Landless Militancy: A guide

We’ve a splendid new article over at the Voice of the Turtle, freshly posted. It’s an overview of, and exhortation to, the political cadres that are formed within every Brazilian Landless Peasant Movement land occupation. And it’s far more compelling than its title – The Training of Political Cadres: theoretical structure, experiences and present situation – suggests. Here’s a sneak preview. Continue reading “Landless Militancy: A guide”

Outposts of tyranny

Hmm. How odd. Today’s mass action on campus, for which there were posters almost everywhere, didn’t happen. Not only didn’t it happen, but the posters were removed, only two people remember seeing them, and the major grievance of students who weren’t excluded is that the espresso takes too long to queue for. There is no war. We have never been at war.

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Life improved, ruined, by technology

Being the digital hoarder-type, I’ve managed to accumulate over 2GB of mail since, er, 1997. Much of it is trivial ephemera, but there are historically significant bits of ephemera too. Having a pretty poor memory, I’m not apt at keeping track of it all. Not to worry, you say. Delete it, and if it’s important, someone will have stuck it up online. This may well be the case. But that would mean that I could get online. And I can’t. The World Bank is to blame.

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DK sends news of a German zoo importing four Scandinavian penguins in order to de-gay two of its male birds. The quotes from the zookeep are priceless – read em here.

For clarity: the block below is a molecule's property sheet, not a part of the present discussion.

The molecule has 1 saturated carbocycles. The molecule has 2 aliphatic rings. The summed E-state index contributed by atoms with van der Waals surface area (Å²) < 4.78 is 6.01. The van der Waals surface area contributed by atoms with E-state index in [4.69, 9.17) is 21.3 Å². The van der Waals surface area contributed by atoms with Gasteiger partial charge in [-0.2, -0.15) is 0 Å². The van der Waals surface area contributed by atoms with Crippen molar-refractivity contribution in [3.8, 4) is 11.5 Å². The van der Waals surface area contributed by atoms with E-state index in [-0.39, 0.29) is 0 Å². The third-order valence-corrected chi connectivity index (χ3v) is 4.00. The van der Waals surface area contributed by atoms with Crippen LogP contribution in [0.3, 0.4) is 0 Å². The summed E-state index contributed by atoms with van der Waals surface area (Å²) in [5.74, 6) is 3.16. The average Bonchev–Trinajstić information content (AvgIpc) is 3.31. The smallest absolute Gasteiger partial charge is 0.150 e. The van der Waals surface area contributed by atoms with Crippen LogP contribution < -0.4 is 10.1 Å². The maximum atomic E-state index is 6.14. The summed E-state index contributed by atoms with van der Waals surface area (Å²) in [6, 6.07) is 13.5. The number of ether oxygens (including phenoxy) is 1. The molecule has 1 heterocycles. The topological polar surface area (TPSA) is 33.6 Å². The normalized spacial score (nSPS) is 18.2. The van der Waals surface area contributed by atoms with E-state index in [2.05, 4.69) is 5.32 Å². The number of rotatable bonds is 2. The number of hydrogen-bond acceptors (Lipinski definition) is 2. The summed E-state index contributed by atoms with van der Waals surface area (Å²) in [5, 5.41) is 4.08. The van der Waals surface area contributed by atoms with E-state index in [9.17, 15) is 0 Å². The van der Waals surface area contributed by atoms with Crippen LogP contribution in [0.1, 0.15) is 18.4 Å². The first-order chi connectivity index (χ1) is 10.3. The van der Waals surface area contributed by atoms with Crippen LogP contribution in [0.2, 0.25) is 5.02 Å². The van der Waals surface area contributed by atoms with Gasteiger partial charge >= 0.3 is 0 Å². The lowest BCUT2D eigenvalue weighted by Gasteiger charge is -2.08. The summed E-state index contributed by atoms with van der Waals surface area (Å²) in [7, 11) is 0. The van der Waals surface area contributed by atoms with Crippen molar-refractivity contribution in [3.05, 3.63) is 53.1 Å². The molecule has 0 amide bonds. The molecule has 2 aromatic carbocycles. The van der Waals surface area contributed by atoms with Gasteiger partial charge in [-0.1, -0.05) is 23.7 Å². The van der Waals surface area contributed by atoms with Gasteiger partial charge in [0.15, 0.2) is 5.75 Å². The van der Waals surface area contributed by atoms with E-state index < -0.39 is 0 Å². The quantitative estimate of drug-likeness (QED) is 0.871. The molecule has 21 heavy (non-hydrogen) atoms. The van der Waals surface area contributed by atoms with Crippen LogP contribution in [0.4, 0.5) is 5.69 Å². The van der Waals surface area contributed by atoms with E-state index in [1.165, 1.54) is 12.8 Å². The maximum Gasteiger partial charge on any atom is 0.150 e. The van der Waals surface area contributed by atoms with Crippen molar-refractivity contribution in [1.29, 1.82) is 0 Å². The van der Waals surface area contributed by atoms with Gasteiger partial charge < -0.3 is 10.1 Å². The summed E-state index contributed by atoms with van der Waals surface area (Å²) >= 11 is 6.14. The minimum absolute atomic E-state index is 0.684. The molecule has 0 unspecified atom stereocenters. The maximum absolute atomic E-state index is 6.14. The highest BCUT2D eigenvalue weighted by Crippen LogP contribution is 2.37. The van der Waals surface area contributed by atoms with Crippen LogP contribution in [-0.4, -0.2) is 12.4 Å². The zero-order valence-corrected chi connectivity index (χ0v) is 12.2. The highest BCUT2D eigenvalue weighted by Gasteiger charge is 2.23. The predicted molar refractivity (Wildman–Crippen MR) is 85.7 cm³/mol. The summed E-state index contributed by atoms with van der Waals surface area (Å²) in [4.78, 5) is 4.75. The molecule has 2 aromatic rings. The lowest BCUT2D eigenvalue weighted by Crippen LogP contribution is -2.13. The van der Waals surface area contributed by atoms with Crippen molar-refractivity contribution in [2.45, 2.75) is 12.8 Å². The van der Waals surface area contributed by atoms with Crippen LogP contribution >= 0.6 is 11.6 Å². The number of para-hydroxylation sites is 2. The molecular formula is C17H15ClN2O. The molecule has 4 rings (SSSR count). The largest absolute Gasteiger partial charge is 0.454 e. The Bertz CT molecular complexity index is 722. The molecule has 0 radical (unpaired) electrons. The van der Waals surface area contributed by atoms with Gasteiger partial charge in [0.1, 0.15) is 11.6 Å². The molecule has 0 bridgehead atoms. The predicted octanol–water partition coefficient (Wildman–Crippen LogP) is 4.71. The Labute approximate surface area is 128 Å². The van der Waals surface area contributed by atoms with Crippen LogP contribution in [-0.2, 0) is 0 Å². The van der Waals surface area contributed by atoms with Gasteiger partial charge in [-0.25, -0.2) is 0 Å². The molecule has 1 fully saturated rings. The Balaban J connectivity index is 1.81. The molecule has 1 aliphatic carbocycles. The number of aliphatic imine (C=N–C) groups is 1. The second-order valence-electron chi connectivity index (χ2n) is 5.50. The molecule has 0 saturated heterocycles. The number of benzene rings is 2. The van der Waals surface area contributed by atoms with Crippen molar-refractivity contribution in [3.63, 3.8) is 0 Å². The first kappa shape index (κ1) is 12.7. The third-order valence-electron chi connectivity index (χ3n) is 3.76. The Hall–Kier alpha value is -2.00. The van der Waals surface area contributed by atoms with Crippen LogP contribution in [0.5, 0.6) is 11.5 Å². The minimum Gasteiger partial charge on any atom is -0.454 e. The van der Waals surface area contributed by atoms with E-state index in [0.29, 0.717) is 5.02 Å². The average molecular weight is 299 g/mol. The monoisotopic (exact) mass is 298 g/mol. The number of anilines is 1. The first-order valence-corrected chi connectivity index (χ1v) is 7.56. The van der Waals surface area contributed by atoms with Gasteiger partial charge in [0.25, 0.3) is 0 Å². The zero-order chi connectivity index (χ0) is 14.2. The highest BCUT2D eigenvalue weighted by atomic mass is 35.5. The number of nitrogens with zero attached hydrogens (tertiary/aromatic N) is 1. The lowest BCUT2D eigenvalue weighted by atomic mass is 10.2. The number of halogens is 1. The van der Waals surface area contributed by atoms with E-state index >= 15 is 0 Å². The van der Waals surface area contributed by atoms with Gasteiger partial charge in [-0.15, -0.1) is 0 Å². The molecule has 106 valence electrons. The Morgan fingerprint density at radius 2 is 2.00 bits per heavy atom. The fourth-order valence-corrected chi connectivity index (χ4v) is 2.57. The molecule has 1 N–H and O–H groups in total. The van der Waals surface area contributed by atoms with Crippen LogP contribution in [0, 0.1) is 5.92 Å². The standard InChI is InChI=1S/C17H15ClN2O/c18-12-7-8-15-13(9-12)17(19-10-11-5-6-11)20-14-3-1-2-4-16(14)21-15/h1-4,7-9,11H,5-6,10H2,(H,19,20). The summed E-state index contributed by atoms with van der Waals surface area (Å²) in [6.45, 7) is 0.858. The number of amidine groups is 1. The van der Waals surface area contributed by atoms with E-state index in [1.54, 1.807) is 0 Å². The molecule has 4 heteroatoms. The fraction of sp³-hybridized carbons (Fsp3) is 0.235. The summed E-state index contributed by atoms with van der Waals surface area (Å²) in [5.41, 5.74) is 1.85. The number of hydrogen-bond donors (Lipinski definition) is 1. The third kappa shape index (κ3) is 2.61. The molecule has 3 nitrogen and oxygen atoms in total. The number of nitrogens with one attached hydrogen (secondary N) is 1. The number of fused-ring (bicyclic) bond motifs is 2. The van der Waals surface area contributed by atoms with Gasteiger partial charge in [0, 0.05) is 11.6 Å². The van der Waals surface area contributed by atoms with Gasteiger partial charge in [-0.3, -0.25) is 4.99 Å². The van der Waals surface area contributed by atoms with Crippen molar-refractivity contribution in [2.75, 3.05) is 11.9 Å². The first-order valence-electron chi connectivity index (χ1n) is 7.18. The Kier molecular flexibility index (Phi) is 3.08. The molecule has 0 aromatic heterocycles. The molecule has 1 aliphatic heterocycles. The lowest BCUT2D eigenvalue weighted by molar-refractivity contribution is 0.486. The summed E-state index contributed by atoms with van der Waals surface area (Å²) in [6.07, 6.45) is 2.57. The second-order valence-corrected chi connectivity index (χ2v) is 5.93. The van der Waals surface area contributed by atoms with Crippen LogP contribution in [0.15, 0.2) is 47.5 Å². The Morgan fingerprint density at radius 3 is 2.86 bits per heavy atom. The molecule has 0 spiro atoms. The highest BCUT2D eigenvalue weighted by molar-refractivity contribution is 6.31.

Headman Harry

This is a little late, being an idea that struck me on the road to Makhathini, where I’ve been spending the last couple of weeks (more on that soon). The storm around Harry Windsor was dying down even then, but for no reason I can recall, I remembered a talk given by Nkosi Phathekile Holomisa, head of Contralesa (Congress of Traditional Leaders of South Africa). A man of royal blood, he had this to say about his title in society, and the history of British colonialism: Continue reading “Headman Harry”

Busy day at the barricades

Right. Few words. Lots of pictures. A day at the protests today as students at the university somewhat unexpectedly decided that they’d had enough of being lied to by the administration. Photos here and analysis tomorrow, when I’ve more information. Too much hearsay to make much sense of it at the moment.

chant down babylon

Chris over at the Virtual Stoa has both a true anecdote and a splendid picture of Bob Marley in honour of the man’s 60th birthday.

The Bob Marley Foundation doesn’t burn the torch quite as brightly as it ought- and I believe Rita Marley has almost all the blame to shoulder. Today, they’re holding a concert in Addis Ababa. Among the high flying sponsors you’ll find those ganja kings of economic policy, the World Bank. Looks like Rita drew a bad card:

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Leaving cyberspace: report on an experiment

Right then. Back to blogging after my longest period away from email since, um, 1997. Two whole weeks. Because I am, as anyone knows, foremost a social scientist, I kept a diary of the entire experience. Initial response to email deprivation included dry mouth, slight tremors, anxiety and mild nausea. These symptoms soon abated when, four days into the experiment, books, music and conversation replaced the need for email. Nonetheless, a gnawing craving burst through on day six, and the subjects drove 100km over a dirt road in order to find a place that allegedly had internet access. The allegations proved to be false, and initial symptoms briefly returned. Days eight, nine, and ten saw a predominance of euphoric spells, with occasional singing to self, but as day fourteen, and the conclusion of the experiment, approached, initial symptoms returned, together with periods of foreboding and dread at the thought of clearing the impending accumulated email clutter. So now you know.

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